> If you want to have batch uploads, then you can have a pair of URLs for a session, which are the both sides of a pipe.

    About the session pipe you propose, it is actually a clever idea. FileTea could open a tunnel between two users if they plan to transfer more than one file. Implementation-wise is not complicated, but we will have to think carefully how to present that feature to the user keeping it simple and intuitive (simplicity must remain a key feature). This is now in the TODO list, thanks a lot for the idea!

  5. On 2011/09/25 at 7:39pm Doubt wrote:
    > What is anonymous about this? What prevents a leecher to know the IP address of the seeder?

    The seeder and the leecher have no direct communication. Transfers occur through the FileTea server and it does not reveal any information to the sides other than file name, size and mime-type. The transfer is presented as an anonymous upload from the seeder to the server, and as an anonymous dowload from the server to the leecher.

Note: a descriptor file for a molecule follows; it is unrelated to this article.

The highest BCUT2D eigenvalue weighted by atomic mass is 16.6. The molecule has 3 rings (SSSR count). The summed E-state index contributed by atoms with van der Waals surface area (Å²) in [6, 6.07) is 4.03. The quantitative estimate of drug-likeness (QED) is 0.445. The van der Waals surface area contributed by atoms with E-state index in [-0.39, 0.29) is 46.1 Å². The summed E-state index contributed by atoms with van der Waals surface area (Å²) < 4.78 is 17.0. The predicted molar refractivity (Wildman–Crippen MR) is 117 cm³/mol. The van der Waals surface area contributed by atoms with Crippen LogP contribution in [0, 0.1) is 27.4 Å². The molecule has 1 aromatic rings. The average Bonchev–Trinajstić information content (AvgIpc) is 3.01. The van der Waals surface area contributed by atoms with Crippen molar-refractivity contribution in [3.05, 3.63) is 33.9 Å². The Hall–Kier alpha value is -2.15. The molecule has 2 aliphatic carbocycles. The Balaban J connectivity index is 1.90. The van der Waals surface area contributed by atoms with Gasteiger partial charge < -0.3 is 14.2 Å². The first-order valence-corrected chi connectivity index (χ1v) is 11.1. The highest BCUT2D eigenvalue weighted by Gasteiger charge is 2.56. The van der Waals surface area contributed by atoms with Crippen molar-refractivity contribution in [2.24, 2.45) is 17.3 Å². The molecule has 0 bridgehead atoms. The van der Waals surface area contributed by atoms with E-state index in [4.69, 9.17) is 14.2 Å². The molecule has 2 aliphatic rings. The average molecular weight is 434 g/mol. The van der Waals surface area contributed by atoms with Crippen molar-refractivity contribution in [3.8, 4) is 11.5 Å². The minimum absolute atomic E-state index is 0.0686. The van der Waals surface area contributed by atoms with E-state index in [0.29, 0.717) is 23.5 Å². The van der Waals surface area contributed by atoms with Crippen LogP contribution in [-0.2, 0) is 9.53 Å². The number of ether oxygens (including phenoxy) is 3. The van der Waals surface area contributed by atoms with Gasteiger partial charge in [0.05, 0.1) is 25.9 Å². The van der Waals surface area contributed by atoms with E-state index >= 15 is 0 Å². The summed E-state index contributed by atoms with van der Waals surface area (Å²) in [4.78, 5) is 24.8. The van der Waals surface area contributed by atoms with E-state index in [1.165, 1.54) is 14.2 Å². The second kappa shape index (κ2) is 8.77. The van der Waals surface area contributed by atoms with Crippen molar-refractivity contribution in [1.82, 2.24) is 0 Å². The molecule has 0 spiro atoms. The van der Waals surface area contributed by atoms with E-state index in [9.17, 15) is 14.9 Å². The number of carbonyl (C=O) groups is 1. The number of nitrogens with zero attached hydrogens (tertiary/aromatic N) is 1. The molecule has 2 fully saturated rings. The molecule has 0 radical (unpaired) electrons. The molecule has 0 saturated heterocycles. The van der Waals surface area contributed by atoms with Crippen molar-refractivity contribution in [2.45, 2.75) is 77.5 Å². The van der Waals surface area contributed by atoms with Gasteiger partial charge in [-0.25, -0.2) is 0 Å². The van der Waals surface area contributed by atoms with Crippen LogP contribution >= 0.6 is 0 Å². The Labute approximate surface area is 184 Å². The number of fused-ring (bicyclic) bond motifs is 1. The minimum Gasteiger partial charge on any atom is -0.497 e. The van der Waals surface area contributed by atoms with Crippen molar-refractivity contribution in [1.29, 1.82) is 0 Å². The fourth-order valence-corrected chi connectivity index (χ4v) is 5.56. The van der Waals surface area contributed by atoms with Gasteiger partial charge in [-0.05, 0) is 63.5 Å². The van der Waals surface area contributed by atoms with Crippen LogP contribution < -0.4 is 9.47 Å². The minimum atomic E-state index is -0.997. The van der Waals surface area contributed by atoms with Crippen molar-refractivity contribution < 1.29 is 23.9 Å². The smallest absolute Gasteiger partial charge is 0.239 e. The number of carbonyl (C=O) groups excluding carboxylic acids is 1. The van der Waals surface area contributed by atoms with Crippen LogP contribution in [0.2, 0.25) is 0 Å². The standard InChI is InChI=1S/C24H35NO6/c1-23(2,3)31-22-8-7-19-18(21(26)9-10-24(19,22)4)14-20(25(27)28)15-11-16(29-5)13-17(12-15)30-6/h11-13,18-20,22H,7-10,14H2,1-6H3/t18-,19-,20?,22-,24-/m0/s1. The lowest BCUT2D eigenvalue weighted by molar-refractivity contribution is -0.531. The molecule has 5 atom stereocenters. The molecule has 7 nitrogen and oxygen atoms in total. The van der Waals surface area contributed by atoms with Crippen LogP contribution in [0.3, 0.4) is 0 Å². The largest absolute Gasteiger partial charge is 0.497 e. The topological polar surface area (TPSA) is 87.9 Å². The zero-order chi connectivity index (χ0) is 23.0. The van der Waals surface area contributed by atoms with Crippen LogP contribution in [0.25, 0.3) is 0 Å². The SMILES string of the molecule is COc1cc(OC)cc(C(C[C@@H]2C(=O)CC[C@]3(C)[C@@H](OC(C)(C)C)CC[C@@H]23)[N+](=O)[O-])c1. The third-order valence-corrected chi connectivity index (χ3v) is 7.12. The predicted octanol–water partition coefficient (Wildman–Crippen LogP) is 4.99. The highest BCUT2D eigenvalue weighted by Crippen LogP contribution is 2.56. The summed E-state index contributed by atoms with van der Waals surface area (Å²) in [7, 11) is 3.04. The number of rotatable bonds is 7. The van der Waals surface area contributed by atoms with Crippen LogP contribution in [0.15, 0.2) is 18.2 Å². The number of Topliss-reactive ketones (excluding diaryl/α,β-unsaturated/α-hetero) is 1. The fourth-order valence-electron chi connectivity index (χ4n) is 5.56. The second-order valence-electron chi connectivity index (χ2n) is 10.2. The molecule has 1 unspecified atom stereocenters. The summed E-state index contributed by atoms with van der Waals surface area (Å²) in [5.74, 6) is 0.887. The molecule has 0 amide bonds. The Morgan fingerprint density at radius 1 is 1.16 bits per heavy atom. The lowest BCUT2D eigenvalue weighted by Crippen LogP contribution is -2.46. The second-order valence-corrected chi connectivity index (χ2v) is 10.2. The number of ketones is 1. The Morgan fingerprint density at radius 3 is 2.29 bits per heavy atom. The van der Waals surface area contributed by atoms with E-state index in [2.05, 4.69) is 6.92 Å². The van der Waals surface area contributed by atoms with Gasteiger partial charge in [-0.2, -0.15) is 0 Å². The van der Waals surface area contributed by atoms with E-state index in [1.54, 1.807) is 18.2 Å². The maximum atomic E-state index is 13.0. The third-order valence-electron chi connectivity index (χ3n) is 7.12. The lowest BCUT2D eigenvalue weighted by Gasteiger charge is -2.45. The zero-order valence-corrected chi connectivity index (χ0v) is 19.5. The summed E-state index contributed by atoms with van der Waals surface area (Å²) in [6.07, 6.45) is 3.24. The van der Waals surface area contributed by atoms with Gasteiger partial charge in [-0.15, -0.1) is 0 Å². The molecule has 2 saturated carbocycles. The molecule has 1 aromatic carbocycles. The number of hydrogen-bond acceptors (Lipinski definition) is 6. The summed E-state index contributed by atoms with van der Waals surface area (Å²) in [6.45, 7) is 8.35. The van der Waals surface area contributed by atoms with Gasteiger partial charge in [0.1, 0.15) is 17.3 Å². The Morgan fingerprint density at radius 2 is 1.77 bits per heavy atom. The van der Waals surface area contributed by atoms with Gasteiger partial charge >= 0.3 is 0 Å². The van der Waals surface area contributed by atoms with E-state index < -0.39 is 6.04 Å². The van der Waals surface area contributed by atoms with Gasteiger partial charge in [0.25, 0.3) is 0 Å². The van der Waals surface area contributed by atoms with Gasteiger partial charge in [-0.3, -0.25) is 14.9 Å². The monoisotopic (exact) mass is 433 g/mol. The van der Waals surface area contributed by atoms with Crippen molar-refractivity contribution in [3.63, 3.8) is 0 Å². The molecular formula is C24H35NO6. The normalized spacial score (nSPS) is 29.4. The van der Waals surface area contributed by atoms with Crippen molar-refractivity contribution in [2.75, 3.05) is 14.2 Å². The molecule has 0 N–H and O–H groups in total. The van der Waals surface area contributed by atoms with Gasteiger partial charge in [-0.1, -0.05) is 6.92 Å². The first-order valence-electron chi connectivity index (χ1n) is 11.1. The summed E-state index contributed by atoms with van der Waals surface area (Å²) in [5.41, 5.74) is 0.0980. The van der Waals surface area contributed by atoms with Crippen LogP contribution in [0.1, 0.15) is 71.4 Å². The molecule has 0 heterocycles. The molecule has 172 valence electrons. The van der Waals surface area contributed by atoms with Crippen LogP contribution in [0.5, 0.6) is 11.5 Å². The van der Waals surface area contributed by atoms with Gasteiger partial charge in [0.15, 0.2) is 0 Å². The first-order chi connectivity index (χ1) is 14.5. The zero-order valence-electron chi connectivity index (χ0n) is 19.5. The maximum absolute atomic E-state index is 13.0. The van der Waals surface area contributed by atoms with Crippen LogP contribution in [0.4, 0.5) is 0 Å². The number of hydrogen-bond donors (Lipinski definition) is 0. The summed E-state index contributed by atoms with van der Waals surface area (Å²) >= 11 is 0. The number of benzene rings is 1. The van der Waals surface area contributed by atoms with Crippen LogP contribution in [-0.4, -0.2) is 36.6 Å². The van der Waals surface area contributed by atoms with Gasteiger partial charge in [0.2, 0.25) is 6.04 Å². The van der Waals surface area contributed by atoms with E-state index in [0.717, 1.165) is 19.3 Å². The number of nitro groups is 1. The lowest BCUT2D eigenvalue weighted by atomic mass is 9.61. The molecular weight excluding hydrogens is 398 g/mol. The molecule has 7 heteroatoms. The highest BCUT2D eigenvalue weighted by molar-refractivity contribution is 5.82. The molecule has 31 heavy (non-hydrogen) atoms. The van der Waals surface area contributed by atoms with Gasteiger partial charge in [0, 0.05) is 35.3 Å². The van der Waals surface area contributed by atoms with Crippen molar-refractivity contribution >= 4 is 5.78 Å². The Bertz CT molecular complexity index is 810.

I hope your doubt is clarified now :).

  6. Could you run the web server in the browser? That way the leecher could contact the seeder directly, without the network overhead and involvement of a third party bridge. Ahh, it’s been done, sort of: “Opera Unite allows you to easily turn your desktop into a web server and run a number of web services like photo-sharing, file-sharing, a web server, and an online media player right from your machine and access all of these services from anywhere.”

    Browsers should be web servers, as Tim Berners-Lee’s NeXT computer was back in 1990.

  7. This is a great project, and I have 2 questions about that:

    1. Why not use a general web server and cgi scripts to build the web server?

    2. All the stream must be relayed by web server, and the bandwidth cost much. So is there any way to transfer files directly between any users to make browser like a p2p client.